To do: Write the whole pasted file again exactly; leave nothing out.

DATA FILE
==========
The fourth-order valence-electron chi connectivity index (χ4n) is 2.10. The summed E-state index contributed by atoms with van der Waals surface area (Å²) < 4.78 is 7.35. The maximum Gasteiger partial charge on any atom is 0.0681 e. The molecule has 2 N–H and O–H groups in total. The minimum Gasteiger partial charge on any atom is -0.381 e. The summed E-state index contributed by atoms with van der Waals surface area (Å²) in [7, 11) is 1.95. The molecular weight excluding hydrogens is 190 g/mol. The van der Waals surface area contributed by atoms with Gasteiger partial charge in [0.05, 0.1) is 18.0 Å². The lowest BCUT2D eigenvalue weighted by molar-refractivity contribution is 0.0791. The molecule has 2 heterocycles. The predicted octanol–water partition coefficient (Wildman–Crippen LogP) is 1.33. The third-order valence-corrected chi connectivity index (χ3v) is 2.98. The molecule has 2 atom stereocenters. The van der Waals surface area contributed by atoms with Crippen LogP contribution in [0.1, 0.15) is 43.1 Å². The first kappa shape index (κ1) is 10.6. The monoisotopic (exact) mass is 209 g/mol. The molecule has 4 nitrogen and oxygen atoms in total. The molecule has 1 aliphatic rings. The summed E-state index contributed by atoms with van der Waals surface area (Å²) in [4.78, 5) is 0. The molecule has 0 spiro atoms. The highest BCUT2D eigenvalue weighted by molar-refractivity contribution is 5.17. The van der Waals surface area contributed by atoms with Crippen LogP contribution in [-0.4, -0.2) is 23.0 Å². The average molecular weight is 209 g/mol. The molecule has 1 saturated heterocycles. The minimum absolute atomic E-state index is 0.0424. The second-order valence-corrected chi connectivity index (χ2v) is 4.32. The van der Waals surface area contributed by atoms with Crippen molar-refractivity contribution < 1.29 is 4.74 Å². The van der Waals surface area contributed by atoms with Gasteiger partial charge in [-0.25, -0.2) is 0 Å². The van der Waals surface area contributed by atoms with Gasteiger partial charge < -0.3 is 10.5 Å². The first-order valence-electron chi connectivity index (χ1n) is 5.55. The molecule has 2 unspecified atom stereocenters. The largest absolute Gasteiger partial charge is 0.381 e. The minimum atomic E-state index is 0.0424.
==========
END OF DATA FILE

The fourth-order valence-electron chi connectivity index (χ4n) is 2.10. The summed E-state index contributed by atoms with van der Waals surface area (Å²) < 4.78 is 7.35. The maximum Gasteiger partial charge on any atom is 0.0681 e. The molecule has 2 N–H and O–H groups in total. The minimum Gasteiger partial charge on any atom is -0.381 e. The summed E-state index contributed by atoms with van der Waals surface area (Å²) in [7, 11) is 1.95. The molecular weight excluding hydrogens is 190 g/mol. The van der Waals surface area contributed by atoms with Gasteiger partial charge in [0.05, 0.1) is 18.0 Å². The lowest BCUT2D eigenvalue weighted by molar-refractivity contribution is 0.0791. The molecule has 2 heterocycles. The predicted octanol–water partition coefficient (Wildman–Crippen LogP) is 1.33. The third-order valence-corrected chi connectivity index (χ3v) is 2.98. The molecule has 2 atom stereocenters. The van der Waals surface area contributed by atoms with Crippen LogP contribution in [0.1, 0.15) is 43.1 Å². The first kappa shape index (κ1) is 10.6. The monoisotopic (exact) mass is 209 g/mol. The molecule has 4 nitrogen and oxygen atoms in total. The molecule has 1 aliphatic rings. The summed E-state index contributed by atoms with van der Waals surface area (Å²) in [4.78, 5) is 0. The molecule has 0 spiro atoms. The highest BCUT2D eigenvalue weighted by molar-refractivity contribution is 5.17. The van der Waals surface area contributed by atoms with Crippen LogP contribution in [-0.4, -0.2) is 23.0 Å². The average molecular weight is 209 g/mol. The molecule has 1 saturated heterocycles. The minimum absolute atomic E-state index is 0.0424. The second-order valence-corrected chi connectivity index (χ2v) is 4.32. The van der Waals surface area contributed by atoms with Crippen molar-refractivity contribution < 1.29 is 4.74 Å². The van der Waals surface area contributed by atoms with Gasteiger partial charge in [-0.25, -0.2) is 0 Å². The van der Waals surface area contributed by atoms with Gasteiger partial charge < -0.3 is 10.5 Å². The first-order valence-electron chi connectivity index (χ1n) is 5.55. The molecule has 2 unspecified atom stereocenters. The largest absolute Gasteiger partial charge is 0.381 e. The minimum atomic E-state index is 0.0424.